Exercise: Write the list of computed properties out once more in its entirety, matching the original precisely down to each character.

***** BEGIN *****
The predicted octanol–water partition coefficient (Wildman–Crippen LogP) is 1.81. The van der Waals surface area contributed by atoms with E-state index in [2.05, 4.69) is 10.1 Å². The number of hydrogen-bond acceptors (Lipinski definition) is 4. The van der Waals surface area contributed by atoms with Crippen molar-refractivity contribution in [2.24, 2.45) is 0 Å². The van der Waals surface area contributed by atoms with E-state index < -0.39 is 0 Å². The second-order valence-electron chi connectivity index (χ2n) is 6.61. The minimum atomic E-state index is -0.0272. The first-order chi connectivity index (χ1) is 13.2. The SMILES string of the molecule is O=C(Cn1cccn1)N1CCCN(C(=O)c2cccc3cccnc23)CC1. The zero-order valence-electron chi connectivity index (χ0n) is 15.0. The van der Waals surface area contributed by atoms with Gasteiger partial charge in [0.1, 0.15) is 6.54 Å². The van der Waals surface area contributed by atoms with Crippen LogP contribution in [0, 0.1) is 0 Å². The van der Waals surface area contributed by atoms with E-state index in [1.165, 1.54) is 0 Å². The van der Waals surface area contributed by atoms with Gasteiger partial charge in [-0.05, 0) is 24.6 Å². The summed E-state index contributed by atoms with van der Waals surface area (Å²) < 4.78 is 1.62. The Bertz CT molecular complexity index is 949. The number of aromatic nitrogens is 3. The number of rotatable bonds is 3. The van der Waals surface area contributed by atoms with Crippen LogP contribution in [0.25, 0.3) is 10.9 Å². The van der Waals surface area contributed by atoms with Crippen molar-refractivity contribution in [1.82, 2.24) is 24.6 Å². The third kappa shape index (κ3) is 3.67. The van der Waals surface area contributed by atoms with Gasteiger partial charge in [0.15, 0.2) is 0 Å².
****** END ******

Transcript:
The predicted octanol–water partition coefficient (Wildman–Crippen LogP) is 1.81. The van der Waals surface area contributed by atoms with E-state index in [2.05, 4.69) is 10.1 Å². The number of hydrogen-bond acceptors (Lipinski definition) is 4. The van der Waals surface area contributed by atoms with Crippen molar-refractivity contribution in [2.24, 2.45) is 0 Å². The van der Waals surface area contributed by atoms with E-state index < -0.39 is 0 Å². The second-order valence-electron chi connectivity index (χ2n) is 6.61. The minimum atomic E-state index is -0.0272. The first-order chi connectivity index (χ1) is 13.2. The SMILES string of the molecule is O=C(Cn1cccn1)N1CCCN(C(=O)c2cccc3cccnc23)CC1. The zero-order valence-electron chi connectivity index (χ0n) is 15.0. The van der Waals surface area contributed by atoms with Gasteiger partial charge in [0.1, 0.15) is 6.54 Å². The van der Waals surface area contributed by atoms with Crippen LogP contribution in [0, 0.1) is 0 Å². The van der Waals surface area contributed by atoms with E-state index in [1.165, 1.54) is 0 Å². The van der Waals surface area contributed by atoms with Gasteiger partial charge in [-0.05, 0) is 24.6 Å². The summed E-state index contributed by atoms with van der Waals surface area (Å²) < 4.78 is 1.62. The Bertz CT molecular complexity index is 949. The number of aromatic nitrogens is 3. The number of rotatable bonds is 3. The van der Waals surface area contributed by atoms with Crippen LogP contribution in [0.25, 0.3) is 10.9 Å². The van der Waals surface area contributed by atoms with Crippen molar-refractivity contribution in [1.82, 2.24) is 24.6 Å². The third kappa shape index (κ3) is 3.67. The van der Waals surface area contributed by atoms with Gasteiger partial charge in [0.15, 0.2) is 0 Å².